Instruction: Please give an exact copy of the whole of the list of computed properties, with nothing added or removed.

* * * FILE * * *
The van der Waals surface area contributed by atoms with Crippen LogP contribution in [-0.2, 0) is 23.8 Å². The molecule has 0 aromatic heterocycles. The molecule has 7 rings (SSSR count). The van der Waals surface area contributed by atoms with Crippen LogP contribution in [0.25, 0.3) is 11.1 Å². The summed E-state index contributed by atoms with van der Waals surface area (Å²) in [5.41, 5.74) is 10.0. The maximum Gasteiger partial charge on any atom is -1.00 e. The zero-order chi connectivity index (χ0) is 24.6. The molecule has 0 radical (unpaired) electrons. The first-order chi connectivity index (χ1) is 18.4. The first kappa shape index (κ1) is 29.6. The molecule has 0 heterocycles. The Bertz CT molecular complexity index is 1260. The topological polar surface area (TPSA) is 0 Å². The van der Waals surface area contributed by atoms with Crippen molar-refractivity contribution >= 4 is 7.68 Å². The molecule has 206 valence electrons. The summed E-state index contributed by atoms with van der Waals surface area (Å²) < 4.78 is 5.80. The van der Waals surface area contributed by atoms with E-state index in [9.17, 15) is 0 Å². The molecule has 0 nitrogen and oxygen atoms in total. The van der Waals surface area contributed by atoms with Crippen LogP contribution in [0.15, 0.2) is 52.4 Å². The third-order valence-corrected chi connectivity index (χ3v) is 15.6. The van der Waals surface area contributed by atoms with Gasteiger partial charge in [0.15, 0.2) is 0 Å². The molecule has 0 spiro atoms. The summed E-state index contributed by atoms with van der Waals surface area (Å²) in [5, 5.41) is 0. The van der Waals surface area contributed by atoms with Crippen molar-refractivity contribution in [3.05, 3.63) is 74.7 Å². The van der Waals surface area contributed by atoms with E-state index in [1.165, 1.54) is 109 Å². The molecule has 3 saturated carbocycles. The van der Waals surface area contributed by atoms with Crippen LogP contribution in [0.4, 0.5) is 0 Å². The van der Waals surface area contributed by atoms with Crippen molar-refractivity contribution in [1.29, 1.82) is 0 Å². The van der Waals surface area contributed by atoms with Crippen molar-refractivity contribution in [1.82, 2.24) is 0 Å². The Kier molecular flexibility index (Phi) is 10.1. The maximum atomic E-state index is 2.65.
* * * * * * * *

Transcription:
The van der Waals surface area contributed by atoms with Crippen LogP contribution in [-0.2, 0) is 23.8 Å². The molecule has 0 aromatic heterocycles. The molecule has 7 rings (SSSR count). The van der Waals surface area contributed by atoms with Crippen LogP contribution in [0.25, 0.3) is 11.1 Å². The summed E-state index contributed by atoms with van der Waals surface area (Å²) in [5.41, 5.74) is 10.0. The maximum Gasteiger partial charge on any atom is -1.00 e. The zero-order chi connectivity index (χ0) is 24.6. The molecule has 0 radical (unpaired) electrons. The first-order chi connectivity index (χ1) is 18.4. The first kappa shape index (κ1) is 29.6. The molecule has 0 heterocycles. The Bertz CT molecular complexity index is 1260. The topological polar surface area (TPSA) is 0 Å². The van der Waals surface area contributed by atoms with Crippen molar-refractivity contribution >= 4 is 7.68 Å². The molecule has 206 valence electrons. The summed E-state index contributed by atoms with van der Waals surface area (Å²) < 4.78 is 5.80. The van der Waals surface area contributed by atoms with E-state index in [9.17, 15) is 0 Å². The molecule has 0 nitrogen and oxygen atoms in total. The van der Waals surface area contributed by atoms with Crippen LogP contribution in [0.15, 0.2) is 52.4 Å². The third-order valence-corrected chi connectivity index (χ3v) is 15.6. The van der Waals surface area contributed by atoms with Gasteiger partial charge in [0.15, 0.2) is 0 Å². The molecule has 0 spiro atoms. The summed E-state index contributed by atoms with van der Waals surface area (Å²) in [5, 5.41) is 0. The van der Waals surface area contributed by atoms with Crippen molar-refractivity contribution in [3.05, 3.63) is 74.7 Å². The van der Waals surface area contributed by atoms with E-state index in [1.165, 1.54) is 109 Å². The molecule has 3 saturated carbocycles. The van der Waals surface area contributed by atoms with Crippen LogP contribution in [0.4, 0.5) is 0 Å². The van der Waals surface area contributed by atoms with Crippen molar-refractivity contribution in [1.29, 1.82) is 0 Å². The van der Waals surface area contributed by atoms with Crippen molar-refractivity contribution in [1.82, 2.24) is 0 Å². The Kier molecular flexibility index (Phi) is 10.1. The maximum atomic E-state index is 2.65.